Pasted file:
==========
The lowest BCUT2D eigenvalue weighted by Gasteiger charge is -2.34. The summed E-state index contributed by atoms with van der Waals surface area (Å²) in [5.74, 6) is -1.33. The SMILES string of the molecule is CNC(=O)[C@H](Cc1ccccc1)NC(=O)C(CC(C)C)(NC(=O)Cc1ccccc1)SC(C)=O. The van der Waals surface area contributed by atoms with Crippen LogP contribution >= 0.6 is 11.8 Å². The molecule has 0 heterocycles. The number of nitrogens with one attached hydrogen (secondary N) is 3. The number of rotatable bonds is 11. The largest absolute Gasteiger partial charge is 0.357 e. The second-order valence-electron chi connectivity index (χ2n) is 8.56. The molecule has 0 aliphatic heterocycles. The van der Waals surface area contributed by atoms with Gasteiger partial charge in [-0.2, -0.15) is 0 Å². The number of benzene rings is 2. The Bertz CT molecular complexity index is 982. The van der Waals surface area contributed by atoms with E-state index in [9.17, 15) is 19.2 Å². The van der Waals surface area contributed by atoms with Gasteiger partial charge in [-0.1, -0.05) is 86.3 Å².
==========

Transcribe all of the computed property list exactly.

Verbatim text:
The lowest BCUT2D eigenvalue weighted by Gasteiger charge is -2.34. The summed E-state index contributed by atoms with van der Waals surface area (Å²) in [5.74, 6) is -1.33. The SMILES string of the molecule is CNC(=O)[C@H](Cc1ccccc1)NC(=O)C(CC(C)C)(NC(=O)Cc1ccccc1)SC(C)=O. The van der Waals surface area contributed by atoms with Crippen LogP contribution >= 0.6 is 11.8 Å². The molecule has 0 heterocycles. The number of nitrogens with one attached hydrogen (secondary N) is 3. The number of rotatable bonds is 11. The largest absolute Gasteiger partial charge is 0.357 e. The second-order valence-electron chi connectivity index (χ2n) is 8.56. The molecule has 0 aliphatic heterocycles. The van der Waals surface area contributed by atoms with Gasteiger partial charge in [-0.2, -0.15) is 0 Å². The number of benzene rings is 2. The Bertz CT molecular complexity index is 982. The van der Waals surface area contributed by atoms with E-state index in [9.17, 15) is 19.2 Å². The van der Waals surface area contributed by atoms with Gasteiger partial charge in [-0.1, -0.05) is 86.3 Å².